7 questions about the Building Innovation Lab


The TNO Building Innovation Lab is a state-of-the-art laboratory where we conduct applied research on innovations in building materials, climate systems, and structures. On 6 October 2021, we opened this brand-new Building Innovation Lab in Delft. Read the most frequently asked questions about our lab here.

What kind of research takes place at the Building Innovation Lab?

We provide our clients with better knowledge of climate systems, materials, and structures through testing and research. This allows them to optimally maintain existing buildings, infrastructure, and maritime and mechanical structures or to innovate products and services.

This involves application-oriented experimental research with which we support companies in concept and product development. The activities are aimed at research and innovation, for example, to visualise constructive behaviour and performance, but also to develop, feed, and validate models.

On what areas does research in the lab focus?

The Building Innovation Lab is broadly active in 7 research areas:

1. Road construction: here we research the long-term behaviour of the road, as well as the performance and properties of structures or building materials.

2. Indoor climate: here we work on innovative solutions that provide a healthy, comfortable, and sustainable working and living environment.

3. Heat pumps and ventilation systems with heat recovery: here we develop and test innovative solutions for sustainable and energy-efficient installation technology in the Heat Pump Application Centre.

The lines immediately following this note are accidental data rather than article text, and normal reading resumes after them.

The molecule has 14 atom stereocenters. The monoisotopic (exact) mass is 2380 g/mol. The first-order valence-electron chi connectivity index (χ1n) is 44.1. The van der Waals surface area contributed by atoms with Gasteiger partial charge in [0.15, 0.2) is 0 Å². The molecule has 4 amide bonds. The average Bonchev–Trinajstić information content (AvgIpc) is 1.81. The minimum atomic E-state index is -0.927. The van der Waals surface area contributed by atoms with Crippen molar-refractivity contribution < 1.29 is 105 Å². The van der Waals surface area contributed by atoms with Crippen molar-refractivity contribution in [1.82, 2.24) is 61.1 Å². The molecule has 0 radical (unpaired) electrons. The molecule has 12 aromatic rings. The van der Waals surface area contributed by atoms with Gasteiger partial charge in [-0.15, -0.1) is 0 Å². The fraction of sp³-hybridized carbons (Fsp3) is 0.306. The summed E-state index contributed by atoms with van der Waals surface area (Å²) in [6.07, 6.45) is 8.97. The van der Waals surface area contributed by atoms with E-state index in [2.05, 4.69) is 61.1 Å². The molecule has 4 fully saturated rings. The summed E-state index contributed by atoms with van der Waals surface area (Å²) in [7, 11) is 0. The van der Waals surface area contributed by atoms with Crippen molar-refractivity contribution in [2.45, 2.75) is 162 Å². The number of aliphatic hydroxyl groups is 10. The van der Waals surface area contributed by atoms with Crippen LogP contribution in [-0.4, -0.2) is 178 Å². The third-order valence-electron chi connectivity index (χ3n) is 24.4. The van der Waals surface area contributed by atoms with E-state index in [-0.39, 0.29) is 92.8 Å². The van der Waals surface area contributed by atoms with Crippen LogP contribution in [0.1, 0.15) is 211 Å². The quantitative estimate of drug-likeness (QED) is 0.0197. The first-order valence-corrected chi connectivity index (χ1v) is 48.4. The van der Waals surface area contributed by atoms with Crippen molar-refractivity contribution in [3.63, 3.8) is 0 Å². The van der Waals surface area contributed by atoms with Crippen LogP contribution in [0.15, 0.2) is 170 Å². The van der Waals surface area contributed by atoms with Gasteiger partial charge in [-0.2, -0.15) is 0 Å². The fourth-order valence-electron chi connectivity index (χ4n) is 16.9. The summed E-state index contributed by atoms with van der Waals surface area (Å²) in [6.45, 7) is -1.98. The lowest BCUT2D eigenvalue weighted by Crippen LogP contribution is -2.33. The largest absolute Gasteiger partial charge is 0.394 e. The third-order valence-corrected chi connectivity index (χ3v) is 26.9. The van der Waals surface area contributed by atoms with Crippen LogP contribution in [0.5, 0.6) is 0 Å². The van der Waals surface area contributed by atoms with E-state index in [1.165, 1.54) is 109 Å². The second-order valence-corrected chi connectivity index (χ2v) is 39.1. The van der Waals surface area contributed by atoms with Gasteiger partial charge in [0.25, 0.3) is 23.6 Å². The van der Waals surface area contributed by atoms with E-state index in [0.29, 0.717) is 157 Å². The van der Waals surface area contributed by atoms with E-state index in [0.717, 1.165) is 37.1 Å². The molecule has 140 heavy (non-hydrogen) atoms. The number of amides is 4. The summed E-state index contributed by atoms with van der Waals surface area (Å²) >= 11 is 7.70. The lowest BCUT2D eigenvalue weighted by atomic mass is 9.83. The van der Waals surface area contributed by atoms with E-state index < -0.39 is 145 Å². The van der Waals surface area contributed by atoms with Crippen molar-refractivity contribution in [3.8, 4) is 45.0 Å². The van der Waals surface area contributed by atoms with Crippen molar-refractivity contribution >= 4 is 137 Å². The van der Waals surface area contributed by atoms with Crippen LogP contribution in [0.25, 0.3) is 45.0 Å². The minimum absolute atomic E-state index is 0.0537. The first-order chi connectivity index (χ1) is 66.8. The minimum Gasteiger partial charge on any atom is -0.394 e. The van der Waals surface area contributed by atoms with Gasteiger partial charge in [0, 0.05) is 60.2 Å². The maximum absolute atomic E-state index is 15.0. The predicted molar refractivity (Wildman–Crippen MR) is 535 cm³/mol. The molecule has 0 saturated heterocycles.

4. Damage investigation: here we provide insight into structural damage (mainly in the civil and maritime domains) with independent investigation of the cause and advice for repair. We use the knowledge gained proactively to prevent similar incidents in the future.

5. Building materials: here we test and age materials at an accelerated pace to assess their (long-term) performance and to investigate whether the intended innovations work in practice.

6. Structures: here we study the behaviour of maritime, civil, and mechanical structures (including steel, concrete, wood, and composites) under static and dynamic loads to accurately predict service life and identify damage mechanisms.

7. Maritime: here we study the possibilities and effects of developments in the field of maritime energy transition, but we also conduct research for development and validation for regulations and safety measures.

What facilities does the lab have?

The laboratory has several fixed testing set-ups. It is also possible to build or adapt set-ups for specific purposes.

It is possible to carry out static strength tests and compressive strength tests. Several test benches are available in the lab to perform fatigue tests:

  • 3 MTS test benches with a test capacity of up to 100 tonnes, 35 tonnes, and 25 tonnes
  • 1 Schenck test bench with a capacity of 25 tonnes
  • 2 Toni Technik test benches with a capacity of 40 tonnes and 500 tonnes, respectively
  • 2 Zwick test benches with a capacity of 25 tonnes and 0.25 tonnes
  • 2 Instron test benches with a capacity of 1 tonne and 2.5 tonnes

A bolted joint testing set-up has been developed specifically for offshore wind and infrastructure applications. In this set-up, a bolted joint of up to 50 tonnes can be statically or dynamically tested.